Mō tō mātou rōpū – About our team
Our Clinical Engineering team is on the lookout for an experienced Clinical Engineering or Electronics Technician to service and maintain a wide variety of medical equipment. From Vital Signs monitors and Defibrillators to Infusion pumps and Dialysis Machines, the diversity of devices we look after will keep you challenged and on your toes!
Moū – About you
We are looking for someone with a tertiary qualification in electronics or related discipline, and minimum current registration as a ‘Registered Electrical Appliance Serviceperson’ (as required by the Electrical Workers Registration Board). You will need to have a good level of physical fitness due to the nature of the work and a current driver’s licence. Previous experience in the challenging field of Clinical Engineering would be a significant advantage.
If this sounds like you, review the position profile HERE and apply now!
Ngā hua – Benefits:
Study support and opportunities for formal and informal CPD
Professional supervision and mentoring to support career development and growth
Excellent access to infrastructure to strengthen personal and professional networks
Feel rewarded working with and as part of an extremely supportive team of health professionals
Hawke’s Bay offers excellent work-life balance, sun, beaches, exceptional outdoor adventures, great schools, mountains and skiing close by, wonderful food and stunning wineries, vibrant cities and plenty more to boast about, check out Hawke’s Bay Tourism
Why should you choose us?
Te Whatu Ora – Health New Zealand, Te Matau a Maui, Hawke’s Bay in general encourages a workforce that is innovative, eager to learn and enhance their skills and is passionate about caring for our community. As part of our team we will support, encourage and help you to develop your career with us.
We are committed to delivering and living our Te Whatu Ora values of He kauanuanu – Respect, Ākina – Improvement, Rāranga te tira – Teamwork and Tauwhiro – Care. You should be someone who has similar personal values.
We are proud of our team’s diversity. We know the strength of Ngā hua a diverse and inclusive workforce helps us achieve the best outcomes for our patients and the communities in which we operate and serve.
Me pēhea te tuku tono – How to apply
Click the apply now button to send your application directly to us. For further information on this role please email@example.com and indicate the job title and job reference number in the subject line.
Lauren Neal is an award-winning chartered engineer, consultant and author whose strategies can help organisations foster a culture where people from all backgrounds are in positions where they can develop, where they are engaged, and where they are enabled to showcase their skills and talents.
“There are potentially many, many competent people who have so much more to give than they can because of workplace cultures or bias or any number of things that are just getting in the way,” Neal said in a recent interview. “I strive to spread the message that people should be able to show the world what they’ve got to offer and to be given the opportunity to do that.”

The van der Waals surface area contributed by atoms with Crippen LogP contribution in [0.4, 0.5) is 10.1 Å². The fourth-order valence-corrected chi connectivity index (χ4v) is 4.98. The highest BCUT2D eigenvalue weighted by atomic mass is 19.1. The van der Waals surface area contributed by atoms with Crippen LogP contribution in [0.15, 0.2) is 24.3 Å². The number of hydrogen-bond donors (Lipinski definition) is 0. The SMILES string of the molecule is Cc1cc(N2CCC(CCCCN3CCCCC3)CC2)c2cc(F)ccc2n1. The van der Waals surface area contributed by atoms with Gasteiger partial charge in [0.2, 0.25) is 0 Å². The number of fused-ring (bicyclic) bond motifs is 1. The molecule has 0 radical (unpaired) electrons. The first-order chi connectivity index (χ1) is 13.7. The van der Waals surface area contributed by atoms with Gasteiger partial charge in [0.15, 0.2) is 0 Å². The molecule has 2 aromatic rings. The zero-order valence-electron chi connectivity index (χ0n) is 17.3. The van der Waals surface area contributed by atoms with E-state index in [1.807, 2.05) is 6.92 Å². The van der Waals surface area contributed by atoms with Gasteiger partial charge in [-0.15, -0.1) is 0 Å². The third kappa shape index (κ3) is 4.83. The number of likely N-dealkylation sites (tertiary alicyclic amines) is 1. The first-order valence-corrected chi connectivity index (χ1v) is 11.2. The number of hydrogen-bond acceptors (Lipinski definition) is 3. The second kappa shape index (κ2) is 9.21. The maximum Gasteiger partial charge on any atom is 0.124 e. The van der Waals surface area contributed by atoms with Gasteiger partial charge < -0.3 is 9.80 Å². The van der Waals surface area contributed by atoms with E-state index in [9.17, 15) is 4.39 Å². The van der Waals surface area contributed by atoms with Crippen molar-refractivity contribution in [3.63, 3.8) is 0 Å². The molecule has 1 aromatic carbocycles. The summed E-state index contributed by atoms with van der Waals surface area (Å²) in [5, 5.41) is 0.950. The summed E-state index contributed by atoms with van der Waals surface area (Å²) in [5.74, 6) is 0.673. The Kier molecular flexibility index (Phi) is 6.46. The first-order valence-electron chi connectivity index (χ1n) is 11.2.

In her timely new book, ‘Valued at work: Shining a light on bias to engage, enable, and retain women in STEM’, Neal draws from her own experiences, compelling research and numerous real-world examples to provide what she calls tried-and-tested approaches to help male-dominated organisations create and maintain more inclusive workplace cultures.
AndNeal uses a unique approach to get her message across: The book is structured as a conversation between two male managers genuinely trying to improve the retention of women in their respective organizations. Readers get to be “flies on the wall” as these two men discuss the problems that women face within the patriarchal system — using concrete examples — and actively try to understand the challenges and find ways to course correct the company’s inclusion efforts.
They get it right, and they get it wrong.
“This fictional approach to a real business problem allows readers to empathize with these male organisational leaders in their own struggles, as well as with the women in theirs, with less judgement than is typical when discussing this topic,” Neal added.
LASER CUTTING QUOTING SOFTWARE SLICES THROUGH WASTAGE
Laser cutting businesses often decide to use spreadsheets to develop and provide quotes, as a way to save money on specialised software.
But does the maths stack up? In Bruce Thomas’ experience, product executive for Tempus Tools, it’s actually costing more than it’s saving – and here’s why.
“Based on data from millions of line items quoted, Tempus Tools calculates that the value of the average quote in the average job shop is about US$1,250. This varies depending on the business, with smaller-job businesses doing about US$500 on their average quote, and larger-job businesses doing about US$2,000 on their average quote,” says Thomas.